Angels to make decisions on David Freese, Gordon Beckham by Tuesday
The Angels are expected to tender David Freese a 2015 contract before Tuesday’s 9 p.m. PST deadline, a move that would put the veteran third baseman in line for a salary of about $6.3 million in arbitration next season.
The team is not expected to make a similar tender offer to Gordon Beckham, but that doesn’t mean the veteran infielder, who was acquired from the Chicago White Sox Aug. 21, won’t return in 2015.
The Angels would like Beckham back as a utility infielder or as insurance in case they trade second baseman Howie Kendrick or Freese, but not at $5 million, the salary Beckham, 28, is projected to make in his third year of arbitration.
Beckham, who hit .268 in 26 games for the Angels last season, primarily plays second base but also showed an ability to play third and shortstop.
The Angels will not bring back veteran infielder John McDonald, so they have a need for a utility man. If Beckham, who hit .270 with 14 home runs and 63 runs batted in as a Chicago White Sox rookie in 2009, is non-tendered, the Angels will attempt to sign him as a free agent at a lower salary.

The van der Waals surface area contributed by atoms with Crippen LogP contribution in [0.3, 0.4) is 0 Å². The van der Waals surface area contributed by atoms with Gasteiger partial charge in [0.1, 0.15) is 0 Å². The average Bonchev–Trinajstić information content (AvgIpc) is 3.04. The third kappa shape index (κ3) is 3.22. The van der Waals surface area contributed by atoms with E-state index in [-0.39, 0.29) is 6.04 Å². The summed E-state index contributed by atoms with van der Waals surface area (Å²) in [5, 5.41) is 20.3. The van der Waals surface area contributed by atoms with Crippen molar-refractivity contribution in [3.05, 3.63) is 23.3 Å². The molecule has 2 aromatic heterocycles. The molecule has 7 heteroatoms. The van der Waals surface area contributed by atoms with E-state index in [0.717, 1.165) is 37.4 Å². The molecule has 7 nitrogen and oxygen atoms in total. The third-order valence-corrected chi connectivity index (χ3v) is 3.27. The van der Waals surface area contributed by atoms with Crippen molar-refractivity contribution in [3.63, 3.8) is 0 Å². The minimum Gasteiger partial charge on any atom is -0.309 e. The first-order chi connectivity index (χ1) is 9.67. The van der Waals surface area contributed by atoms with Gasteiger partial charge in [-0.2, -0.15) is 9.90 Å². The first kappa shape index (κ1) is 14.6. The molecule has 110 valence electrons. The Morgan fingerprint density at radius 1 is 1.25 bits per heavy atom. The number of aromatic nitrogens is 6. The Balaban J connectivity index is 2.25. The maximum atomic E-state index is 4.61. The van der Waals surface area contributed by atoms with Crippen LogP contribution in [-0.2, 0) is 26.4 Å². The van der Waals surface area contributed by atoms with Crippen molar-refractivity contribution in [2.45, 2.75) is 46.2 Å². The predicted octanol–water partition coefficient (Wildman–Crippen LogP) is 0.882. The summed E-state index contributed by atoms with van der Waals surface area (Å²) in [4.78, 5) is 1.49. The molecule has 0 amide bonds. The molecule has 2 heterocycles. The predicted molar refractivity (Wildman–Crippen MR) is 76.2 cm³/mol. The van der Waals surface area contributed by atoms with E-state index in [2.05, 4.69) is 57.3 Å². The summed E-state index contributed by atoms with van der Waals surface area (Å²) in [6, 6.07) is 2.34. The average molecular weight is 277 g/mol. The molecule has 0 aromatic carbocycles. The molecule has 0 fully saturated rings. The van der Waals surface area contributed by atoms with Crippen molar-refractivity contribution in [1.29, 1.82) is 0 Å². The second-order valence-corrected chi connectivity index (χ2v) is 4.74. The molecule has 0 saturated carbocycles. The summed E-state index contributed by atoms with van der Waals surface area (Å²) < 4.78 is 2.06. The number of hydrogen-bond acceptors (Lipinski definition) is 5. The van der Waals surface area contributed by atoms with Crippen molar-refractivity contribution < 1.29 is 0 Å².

Freese, 31, had a subpar 2014 season, batting .260 with 10 homers and 55 RBIs in 134 games. He missed three weeks of May because of a fractured middle finger on his right hand.
But with third-base prospect Kaleb Cowart, a former first-round pick, stalled at double-A, the Angels don’t have a better in-house option at third base. So they will secure Freese, who was acquired from the St. Louis Cardinals last winter, for at least one more season.
Of the Angels’ seven other arbitration-eligible players, six are locks to be tendered 2015 contracts — Garrett Richards, Kevin Jepsen, Hector Santiago, Fernando Salas, Cesar Ramos and Collin Cowgill.
Reliever Vinnie Pestano, who was eligible for arbitration, agreed to a $1.15-million deal on Nov. 10, and the Angels appear undecided on veteran pitcher Wade LeBlanc.
Get our high school sports newsletter
Prep Rally is devoted to the SoCal high school sports experience, bringing you scores, stories and a behind-the-scenes look at what makes prep sports so popular.
You may occasionally receive promotional content from the Los Angeles Times.